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Buying Property in Portugal

The Best Place to Buy in the Sun 

As confidence returns

The Algarve still holds the top spot as the best place to buy in the sun. There is evidence of much local development – with considerably more in the pipeline – but fortunately nothing like that in other so-called ´second-home hotspots´. The region remains a very attractive place to live, with one of the world´s best climates, a friendly populace and remarkably unspoiled countryside. The new roads that have dramatically improved communications have not spoiled the unique, quiet, laid-back atmosphere. 
 
The Algarve is definitely over the sales lull caused by the recent world recession. Bargain properties have been snapped up and property prices are on the increase due to increased demand from the over taxed French and Italians and of course disillusioned Brexit Brits. There are literally thousands of people looking to buy a home in a better climate, either as an investment or as a semi-permanent home. Read a bit more here on our blog.
 

Turkey, Cyprus, Bulgaria, Balkans, seriously?

As confidence returns to the world  markets, the Algarve is in a better position than most to reap the benefits. Consider some of the alternatives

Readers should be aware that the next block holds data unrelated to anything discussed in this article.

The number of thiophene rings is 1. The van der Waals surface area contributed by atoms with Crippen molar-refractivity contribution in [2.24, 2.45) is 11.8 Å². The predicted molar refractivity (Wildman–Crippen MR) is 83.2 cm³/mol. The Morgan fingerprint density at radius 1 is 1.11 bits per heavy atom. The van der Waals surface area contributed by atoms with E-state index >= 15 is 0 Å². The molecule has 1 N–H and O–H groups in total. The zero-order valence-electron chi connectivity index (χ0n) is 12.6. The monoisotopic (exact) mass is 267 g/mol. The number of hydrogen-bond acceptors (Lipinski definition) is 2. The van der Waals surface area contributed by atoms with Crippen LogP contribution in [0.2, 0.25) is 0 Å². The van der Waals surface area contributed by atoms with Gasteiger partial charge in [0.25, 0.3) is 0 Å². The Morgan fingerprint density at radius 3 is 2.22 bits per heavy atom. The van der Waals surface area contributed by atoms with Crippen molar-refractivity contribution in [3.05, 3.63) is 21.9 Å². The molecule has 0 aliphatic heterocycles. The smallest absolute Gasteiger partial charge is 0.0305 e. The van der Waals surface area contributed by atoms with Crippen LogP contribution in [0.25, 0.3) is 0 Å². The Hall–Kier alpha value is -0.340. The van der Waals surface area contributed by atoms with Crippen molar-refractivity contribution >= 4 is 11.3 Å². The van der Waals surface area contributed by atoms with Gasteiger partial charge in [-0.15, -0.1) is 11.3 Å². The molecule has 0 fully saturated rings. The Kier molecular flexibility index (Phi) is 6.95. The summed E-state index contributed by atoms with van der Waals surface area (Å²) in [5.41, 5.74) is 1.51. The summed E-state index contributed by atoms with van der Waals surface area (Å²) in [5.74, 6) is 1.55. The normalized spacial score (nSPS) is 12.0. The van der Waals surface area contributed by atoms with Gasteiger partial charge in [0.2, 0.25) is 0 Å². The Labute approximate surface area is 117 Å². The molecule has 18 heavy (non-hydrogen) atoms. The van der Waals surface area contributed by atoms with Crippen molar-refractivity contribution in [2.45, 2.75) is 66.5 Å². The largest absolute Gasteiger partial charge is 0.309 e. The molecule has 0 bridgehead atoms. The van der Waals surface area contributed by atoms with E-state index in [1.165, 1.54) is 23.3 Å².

Turkey has not yet joined the EU, probably never will and faces turbulent times over Muslim agitation, coups and recent aggression with the Syrian Kurds,
Cyprus is half Turkish and very close to Lebanon and other Middle Eastern trouble spots. The last time trouble erupted there, refugees were shipped to Cyprus.  The more recent "Bank Grab"  by the collapsing government and economy has put paid to any interest in securing property in Cyprus. In addition, visiting other countries and cultures can be difficult when living on an island. Bulgaria would appear to have increasing problems with the local mafia and the big bear, Russia, is again flexing its muscles over former territories. The states that comprised the former Yugoslavia do not yet seem totally stable – old rivalries continue to simmer under the surface.
 

Spain, I don't think so!

Apart from Majorca, where property is now extremely expensive, the Spanish market is still in trouble. Rampant over-development and ´pressure´ off-plan selling of tens of thousands of apartments, which owners now cannot sell on even at a loss  let alone the original price, have taken a toll on confidence. Stories of countless homes bought by the British, which turn out not to have had planning permission, still abound. Many people face the threat of eviction and demolition. Many Brits who bought in Florida cannot sell their properties in a market that is now deeply depressed. For those who live there the ever-present threat of hurricanes, notwithstanding Trump, is very worrying.